Toyota President Waves Family Flag
Toyota chief Akio Toyoda says in prepared testimony that he takes his company's recent safety issues personally. 'When the cars are damaged, it is as though I am as well.'
The reclusive Akio Toyoda is taking the rare step of waving the family flag, as the scion to Toyota Motor Corp.'s founding dynasty tries to steer the world's largest car company out of a spiraling safety crisis.
In testimony prepared for the House Oversight and Government Reform Committee, President Toyoda pursues a rare personal tack on the emergency, saying "my name is on every car."
"As you well know, I am the grandson of the founder, and all the Toyota vehicles bear my name," Toyoda says in prepared comments circulated ahead of Wednesday's committee hearing in Washington. "For me, when the cars are damaged, it is as though I am as well."
The intimate reflection is a departure for Toyoda, who has spent most of his career sidestepping public discussion of his lineage. Yet appearing in a country steeped in the legacy of Henry Ford and Ford Motor Co., Toyoda—the son and grandson of previous Toyota presidents—is now painting his company's challenge as his personal one.
"My name is on every car," Toyoda says. "You have my personal commitment that Toyota will work vigorously and unceasingly to restore the trust of our customers."
Toyoda was groomed for decades to rise to the top of the automaker his grandfather Kiichiro Toyoda founded in 1937. Akio Toyoda's father, Shoichiro, was himself president from 1981-1992 and now serves as honorary chairman. Yet, Akio is the first Toyoda in the driver's seat since 1995, when his uncle Tatsuro Toyoda stepped down.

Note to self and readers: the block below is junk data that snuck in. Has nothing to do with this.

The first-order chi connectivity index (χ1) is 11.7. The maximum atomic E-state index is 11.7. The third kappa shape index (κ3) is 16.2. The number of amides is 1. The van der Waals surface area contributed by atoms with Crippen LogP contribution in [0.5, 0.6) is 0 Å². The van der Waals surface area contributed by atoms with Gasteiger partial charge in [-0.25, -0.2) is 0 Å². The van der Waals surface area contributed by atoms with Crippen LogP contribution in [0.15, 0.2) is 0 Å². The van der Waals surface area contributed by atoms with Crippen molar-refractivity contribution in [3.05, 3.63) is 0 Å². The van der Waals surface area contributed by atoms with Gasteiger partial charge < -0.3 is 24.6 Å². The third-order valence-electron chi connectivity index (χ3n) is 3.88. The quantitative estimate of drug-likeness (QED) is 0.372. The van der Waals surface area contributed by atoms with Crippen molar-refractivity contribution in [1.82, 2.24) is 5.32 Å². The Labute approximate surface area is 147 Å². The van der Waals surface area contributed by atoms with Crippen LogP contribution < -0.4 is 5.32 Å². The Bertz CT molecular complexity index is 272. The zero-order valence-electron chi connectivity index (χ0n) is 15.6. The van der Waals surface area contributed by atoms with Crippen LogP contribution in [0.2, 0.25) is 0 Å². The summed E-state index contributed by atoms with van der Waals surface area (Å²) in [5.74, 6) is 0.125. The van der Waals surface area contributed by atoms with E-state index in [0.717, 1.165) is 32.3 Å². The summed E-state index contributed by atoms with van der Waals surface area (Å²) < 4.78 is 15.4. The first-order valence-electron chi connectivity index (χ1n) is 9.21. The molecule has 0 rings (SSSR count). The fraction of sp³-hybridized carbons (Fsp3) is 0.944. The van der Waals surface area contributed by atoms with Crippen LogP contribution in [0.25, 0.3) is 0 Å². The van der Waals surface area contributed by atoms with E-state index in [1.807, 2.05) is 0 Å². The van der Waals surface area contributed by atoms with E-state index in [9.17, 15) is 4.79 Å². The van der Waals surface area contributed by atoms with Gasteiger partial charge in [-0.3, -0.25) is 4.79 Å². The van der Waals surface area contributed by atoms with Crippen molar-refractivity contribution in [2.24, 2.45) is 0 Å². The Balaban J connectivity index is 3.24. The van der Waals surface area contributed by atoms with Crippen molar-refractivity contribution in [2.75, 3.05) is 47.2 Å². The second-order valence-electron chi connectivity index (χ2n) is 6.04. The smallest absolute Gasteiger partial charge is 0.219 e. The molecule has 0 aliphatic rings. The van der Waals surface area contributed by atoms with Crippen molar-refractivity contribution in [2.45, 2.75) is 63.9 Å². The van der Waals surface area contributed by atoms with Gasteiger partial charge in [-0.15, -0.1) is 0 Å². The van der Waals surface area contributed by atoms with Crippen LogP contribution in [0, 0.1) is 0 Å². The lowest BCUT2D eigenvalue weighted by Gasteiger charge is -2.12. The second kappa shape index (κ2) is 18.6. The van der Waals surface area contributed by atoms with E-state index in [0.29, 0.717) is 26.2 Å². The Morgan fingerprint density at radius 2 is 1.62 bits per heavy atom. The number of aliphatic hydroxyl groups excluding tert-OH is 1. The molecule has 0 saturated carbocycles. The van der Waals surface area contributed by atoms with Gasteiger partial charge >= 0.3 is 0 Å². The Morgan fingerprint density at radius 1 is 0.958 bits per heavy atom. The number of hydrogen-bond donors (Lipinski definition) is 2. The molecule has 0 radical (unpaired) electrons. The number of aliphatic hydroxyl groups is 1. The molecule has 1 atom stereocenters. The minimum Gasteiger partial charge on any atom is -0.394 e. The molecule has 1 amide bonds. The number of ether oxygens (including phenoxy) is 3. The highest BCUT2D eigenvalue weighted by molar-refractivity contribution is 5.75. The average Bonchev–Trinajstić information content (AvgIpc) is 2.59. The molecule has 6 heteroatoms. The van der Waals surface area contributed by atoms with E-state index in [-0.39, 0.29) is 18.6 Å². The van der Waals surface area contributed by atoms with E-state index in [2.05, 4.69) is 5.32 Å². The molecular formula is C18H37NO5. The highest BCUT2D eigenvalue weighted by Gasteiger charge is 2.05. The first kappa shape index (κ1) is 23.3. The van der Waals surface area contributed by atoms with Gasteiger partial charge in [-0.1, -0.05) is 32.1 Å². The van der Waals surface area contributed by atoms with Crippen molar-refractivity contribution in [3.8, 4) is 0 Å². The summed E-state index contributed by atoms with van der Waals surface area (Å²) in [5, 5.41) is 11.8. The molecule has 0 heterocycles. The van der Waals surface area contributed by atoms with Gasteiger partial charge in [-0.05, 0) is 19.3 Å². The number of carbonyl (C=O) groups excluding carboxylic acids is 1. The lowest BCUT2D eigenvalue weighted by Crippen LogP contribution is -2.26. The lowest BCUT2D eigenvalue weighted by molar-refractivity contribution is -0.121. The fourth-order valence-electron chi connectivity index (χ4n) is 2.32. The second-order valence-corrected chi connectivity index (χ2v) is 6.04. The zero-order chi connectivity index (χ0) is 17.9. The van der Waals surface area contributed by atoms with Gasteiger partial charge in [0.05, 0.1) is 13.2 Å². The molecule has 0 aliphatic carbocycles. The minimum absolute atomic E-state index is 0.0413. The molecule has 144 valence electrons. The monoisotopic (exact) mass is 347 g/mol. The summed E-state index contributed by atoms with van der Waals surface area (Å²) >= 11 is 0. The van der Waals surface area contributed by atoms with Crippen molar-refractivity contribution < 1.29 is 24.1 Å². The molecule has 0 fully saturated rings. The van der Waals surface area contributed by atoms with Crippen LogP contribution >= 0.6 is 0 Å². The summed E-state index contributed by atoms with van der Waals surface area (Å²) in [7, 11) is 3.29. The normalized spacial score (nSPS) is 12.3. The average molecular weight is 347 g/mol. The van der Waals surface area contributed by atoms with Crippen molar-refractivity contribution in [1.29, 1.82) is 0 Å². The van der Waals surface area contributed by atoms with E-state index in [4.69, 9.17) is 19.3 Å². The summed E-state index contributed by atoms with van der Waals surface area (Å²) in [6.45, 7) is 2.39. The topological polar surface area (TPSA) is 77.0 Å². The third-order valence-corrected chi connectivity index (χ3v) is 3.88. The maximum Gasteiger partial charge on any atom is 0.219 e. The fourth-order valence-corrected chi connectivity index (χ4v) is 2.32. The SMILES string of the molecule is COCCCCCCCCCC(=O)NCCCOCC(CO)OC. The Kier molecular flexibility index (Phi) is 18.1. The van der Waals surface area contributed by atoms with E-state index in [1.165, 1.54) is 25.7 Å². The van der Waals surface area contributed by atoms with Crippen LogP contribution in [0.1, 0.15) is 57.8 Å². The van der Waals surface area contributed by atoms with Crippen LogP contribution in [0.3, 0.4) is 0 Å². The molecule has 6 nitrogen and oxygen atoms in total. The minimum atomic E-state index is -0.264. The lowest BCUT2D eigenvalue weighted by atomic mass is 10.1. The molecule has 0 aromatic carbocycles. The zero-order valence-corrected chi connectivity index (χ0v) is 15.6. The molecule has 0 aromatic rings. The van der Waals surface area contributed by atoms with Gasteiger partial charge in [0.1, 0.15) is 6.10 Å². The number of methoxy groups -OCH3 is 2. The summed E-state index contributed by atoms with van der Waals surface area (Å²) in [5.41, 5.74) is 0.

The Toyoda family owns only 2 percent of the company's stock but benefits from a hard-to-measure extra clout that the Japanese call "plus-alpha." It goes beyond the respect Japanese usually reserve for their CEOs.
In fact, when the young Akio first asked to join his family's namesake company, he was initially rebuffed by his father. "Nobody will want to be your boss," Shoichiro told him, goes the unofficial corporate lore. The implication: People would handle Akio with kid gloves.
As Akio climbed the ranks, his last name was the elephant in the room. Everyone was aware it was there, but the accepted protocol was to pretend it didn't matter. Handlers routinely shot down any outside interview that threatened to tread upon his family roots.
Now the company is facing its biggest crisis ever in what has traditionally been its most important market, the United States. Since fall, Toyota has recalled 8.5 million cars worldwide, and the company's top executives are being hauled before Congress for a public grilling.
The company is battling lawsuits, plunging sales and a grand jury subpoena.
Akio Toyoda appears to be cashing in on his family name to win back trust. The goal: Make a personal connection to safety problems linked to more than 30 deaths in cars made by his company.
At a press conference in January 2009, after Toyoda was named the next president, Akio called his father a "flag" around which the company traditionally rallied in tough times.
The son then added: "I am not yet that flag, but I intend to do my best so that maybe 20 or 30 years from now, people may look back and refer to me as a flag."
Akio Toyoda's testimony before Congress will be a first step toward that vision.